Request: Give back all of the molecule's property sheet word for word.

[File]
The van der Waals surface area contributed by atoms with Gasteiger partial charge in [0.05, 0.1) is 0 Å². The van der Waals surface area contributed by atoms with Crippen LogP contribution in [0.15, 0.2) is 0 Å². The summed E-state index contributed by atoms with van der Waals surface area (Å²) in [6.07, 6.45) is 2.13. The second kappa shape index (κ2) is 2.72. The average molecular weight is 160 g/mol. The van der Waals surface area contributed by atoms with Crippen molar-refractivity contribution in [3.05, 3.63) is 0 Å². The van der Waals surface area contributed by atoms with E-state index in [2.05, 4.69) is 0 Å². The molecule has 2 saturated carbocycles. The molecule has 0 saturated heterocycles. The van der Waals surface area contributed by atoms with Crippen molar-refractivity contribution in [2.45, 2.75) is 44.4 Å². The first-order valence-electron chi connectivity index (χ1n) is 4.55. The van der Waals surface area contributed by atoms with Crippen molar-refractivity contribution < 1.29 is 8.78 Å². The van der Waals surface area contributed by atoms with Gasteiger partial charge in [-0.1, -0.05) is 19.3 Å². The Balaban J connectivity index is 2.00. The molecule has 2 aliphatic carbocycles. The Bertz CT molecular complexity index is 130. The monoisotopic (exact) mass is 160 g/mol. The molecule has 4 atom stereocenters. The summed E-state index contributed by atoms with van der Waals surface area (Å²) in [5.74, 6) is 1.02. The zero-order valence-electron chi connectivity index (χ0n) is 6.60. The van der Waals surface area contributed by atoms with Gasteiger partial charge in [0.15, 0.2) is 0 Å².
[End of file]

The van der Waals surface area contributed by atoms with Gasteiger partial charge in [0.05, 0.1) is 0 Å². The van der Waals surface area contributed by atoms with Crippen LogP contribution in [0.15, 0.2) is 0 Å². The summed E-state index contributed by atoms with van der Waals surface area (Å²) in [6.07, 6.45) is 2.13. The second kappa shape index (κ2) is 2.72. The average molecular weight is 160 g/mol. The van der Waals surface area contributed by atoms with Crippen molar-refractivity contribution in [3.05, 3.63) is 0 Å². The van der Waals surface area contributed by atoms with E-state index in [2.05, 4.69) is 0 Å². The molecule has 2 saturated carbocycles. The molecule has 0 saturated heterocycles. The van der Waals surface area contributed by atoms with Crippen molar-refractivity contribution in [2.45, 2.75) is 44.4 Å². The first-order valence-electron chi connectivity index (χ1n) is 4.55. The van der Waals surface area contributed by atoms with Crippen molar-refractivity contribution < 1.29 is 8.78 Å². The van der Waals surface area contributed by atoms with Gasteiger partial charge in [-0.1, -0.05) is 19.3 Å². The Balaban J connectivity index is 2.00. The molecule has 2 aliphatic carbocycles. The Bertz CT molecular complexity index is 130. The monoisotopic (exact) mass is 160 g/mol. The molecule has 4 atom stereocenters. The summed E-state index contributed by atoms with van der Waals surface area (Å²) in [5.74, 6) is 1.02. The zero-order valence-electron chi connectivity index (χ0n) is 6.60. The van der Waals surface area contributed by atoms with Gasteiger partial charge in [0.15, 0.2) is 0 Å².